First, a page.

"He was stabbed outside, he was all slashed and bloody. We were in shock. We didn't know what happened and then someone near the door shouted there's a terrorist," Vaknin said. He described a dramatic standoff with the worshippers standing against the closed shop door as the assailant tried to force his way in.

The building houses stores and offices and had been cordoned off by police after the attack. Israeli media showed footage of a blood-spattered floor littered with plastic gloves.

Police spokeswoman Luba Samri said one of the dead was in his 20s. Details about the second victim's identity were not immediately known, but he died of his wounds in hospital, she said. A third Israeli was moderately wounded.

Samri said the attacker was apprehended by civilians and identified him as Raed Khalil bin Mahmoud, a 36-year-old Palestinian father of five from the West Bank village of Dura, near Hebron.

It was not immediately clear what he was doing in Tel Aviv, although many Palestinians are granted permits to work in Israel. Israeli Channel 2 TV said the man worked illegally at a nearby restaurant.

In the West Bank attack, police said a Palestinian driver sprayed a line of cars stuck in traffic with bullets, killing the American as well as an Israeli and an Arab. The Israeli military said the motorist then "intentionally" rammed his vehicle into a group of pedestrians. The military said forces at the scene shot at the attacker, "identifying a hit," although the attacker's condition was not known. The attack took place in Gush Etzion, an area south of Jerusalem.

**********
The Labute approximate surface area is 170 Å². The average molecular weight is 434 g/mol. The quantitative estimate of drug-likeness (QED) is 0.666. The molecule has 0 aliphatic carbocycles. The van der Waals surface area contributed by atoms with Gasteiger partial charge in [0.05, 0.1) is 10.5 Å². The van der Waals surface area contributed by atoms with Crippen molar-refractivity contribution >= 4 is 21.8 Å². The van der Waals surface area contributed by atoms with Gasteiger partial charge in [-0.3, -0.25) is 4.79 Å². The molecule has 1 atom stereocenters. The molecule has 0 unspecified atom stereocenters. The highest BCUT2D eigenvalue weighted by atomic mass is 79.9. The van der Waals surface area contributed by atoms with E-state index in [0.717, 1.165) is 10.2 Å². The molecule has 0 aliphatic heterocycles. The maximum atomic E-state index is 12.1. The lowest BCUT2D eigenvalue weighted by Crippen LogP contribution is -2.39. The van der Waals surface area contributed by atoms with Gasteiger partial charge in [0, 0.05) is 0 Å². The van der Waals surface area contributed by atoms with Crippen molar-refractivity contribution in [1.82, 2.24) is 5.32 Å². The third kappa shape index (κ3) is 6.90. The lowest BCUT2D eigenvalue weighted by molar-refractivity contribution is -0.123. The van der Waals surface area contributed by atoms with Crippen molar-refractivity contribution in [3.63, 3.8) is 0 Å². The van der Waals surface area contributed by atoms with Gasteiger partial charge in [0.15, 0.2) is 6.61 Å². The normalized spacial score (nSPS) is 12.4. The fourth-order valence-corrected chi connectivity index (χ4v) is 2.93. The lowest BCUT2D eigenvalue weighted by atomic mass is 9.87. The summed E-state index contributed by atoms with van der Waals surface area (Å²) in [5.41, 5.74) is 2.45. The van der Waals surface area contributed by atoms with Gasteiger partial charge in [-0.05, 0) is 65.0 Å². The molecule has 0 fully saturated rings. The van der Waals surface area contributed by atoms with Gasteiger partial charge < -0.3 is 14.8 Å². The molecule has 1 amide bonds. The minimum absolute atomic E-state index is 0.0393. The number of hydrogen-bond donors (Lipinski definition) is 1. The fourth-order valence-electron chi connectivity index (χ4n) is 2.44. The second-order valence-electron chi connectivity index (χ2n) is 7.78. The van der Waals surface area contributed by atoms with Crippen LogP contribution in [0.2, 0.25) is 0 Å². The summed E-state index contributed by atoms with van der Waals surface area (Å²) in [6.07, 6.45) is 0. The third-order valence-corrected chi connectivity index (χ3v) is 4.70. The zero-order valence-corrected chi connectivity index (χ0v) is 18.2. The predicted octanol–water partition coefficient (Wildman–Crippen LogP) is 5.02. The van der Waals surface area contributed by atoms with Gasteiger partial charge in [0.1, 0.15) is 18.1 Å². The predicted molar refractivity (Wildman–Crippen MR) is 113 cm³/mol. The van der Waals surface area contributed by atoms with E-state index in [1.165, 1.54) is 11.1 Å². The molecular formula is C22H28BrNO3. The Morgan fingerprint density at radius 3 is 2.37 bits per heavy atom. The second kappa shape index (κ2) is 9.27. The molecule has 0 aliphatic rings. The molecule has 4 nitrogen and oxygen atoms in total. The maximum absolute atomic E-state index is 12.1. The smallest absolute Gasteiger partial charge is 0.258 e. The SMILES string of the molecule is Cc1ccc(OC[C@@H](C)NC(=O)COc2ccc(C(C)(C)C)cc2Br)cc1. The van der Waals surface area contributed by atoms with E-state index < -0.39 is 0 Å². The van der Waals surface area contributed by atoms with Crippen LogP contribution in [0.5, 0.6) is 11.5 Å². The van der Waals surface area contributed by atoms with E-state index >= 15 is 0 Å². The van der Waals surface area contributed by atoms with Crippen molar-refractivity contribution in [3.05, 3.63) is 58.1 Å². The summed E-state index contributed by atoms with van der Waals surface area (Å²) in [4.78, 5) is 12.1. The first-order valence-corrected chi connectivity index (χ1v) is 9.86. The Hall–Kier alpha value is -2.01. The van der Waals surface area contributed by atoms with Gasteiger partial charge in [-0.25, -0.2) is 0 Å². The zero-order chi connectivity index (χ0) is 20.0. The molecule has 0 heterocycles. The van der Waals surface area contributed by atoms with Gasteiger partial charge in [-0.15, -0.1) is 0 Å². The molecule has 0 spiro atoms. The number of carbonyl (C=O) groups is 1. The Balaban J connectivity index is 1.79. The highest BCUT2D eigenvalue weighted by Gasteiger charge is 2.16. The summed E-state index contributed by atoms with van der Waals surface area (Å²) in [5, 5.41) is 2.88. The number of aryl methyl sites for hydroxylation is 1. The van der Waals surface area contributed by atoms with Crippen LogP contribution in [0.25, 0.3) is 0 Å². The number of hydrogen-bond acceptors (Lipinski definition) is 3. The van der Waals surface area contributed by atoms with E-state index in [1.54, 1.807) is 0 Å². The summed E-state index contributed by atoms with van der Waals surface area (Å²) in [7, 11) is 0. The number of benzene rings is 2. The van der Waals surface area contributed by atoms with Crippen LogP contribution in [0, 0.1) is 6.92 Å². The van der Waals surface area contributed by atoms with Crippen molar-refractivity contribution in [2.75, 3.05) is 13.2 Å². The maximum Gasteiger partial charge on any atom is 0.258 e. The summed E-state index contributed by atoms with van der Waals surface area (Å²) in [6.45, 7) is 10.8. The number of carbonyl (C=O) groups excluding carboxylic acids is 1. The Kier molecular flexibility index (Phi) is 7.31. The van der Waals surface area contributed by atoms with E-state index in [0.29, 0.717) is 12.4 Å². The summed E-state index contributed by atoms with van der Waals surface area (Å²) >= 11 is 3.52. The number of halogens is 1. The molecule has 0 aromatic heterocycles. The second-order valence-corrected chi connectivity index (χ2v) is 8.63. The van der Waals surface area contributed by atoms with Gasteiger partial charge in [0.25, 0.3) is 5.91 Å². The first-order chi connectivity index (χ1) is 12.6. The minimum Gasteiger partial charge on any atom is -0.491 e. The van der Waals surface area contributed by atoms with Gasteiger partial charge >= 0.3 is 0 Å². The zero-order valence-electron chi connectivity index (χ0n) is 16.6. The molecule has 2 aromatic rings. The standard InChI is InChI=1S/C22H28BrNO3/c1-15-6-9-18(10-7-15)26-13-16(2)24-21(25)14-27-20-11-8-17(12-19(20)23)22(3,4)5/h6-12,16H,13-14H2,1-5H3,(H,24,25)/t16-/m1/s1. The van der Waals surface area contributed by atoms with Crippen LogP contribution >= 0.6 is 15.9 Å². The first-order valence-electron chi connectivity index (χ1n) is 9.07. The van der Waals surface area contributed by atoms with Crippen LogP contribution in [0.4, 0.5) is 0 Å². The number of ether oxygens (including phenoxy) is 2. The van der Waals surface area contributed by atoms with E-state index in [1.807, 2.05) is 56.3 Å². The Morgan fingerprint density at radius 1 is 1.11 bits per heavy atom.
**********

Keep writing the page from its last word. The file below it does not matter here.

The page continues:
Thursday's violence brings the number of Israelis killed in the wave of violence to 17. At least 82 Palestinians have been killed by Israeli fire, 52 of them said by Israel to be attackers, the remainder killed in clashes with Israeli troops.

Although Tel Aviv and its surrounding suburbs have seen a number of attacks during the latest wave of violence, much of the recent unrest has been concentrated around Hebron, a city where several hundred Jewish settlers live in heavily guarded enclaves among thousands of Palestinians. Near the city last week, two Israelis, a father and son, were killed in their car on their way to dinner.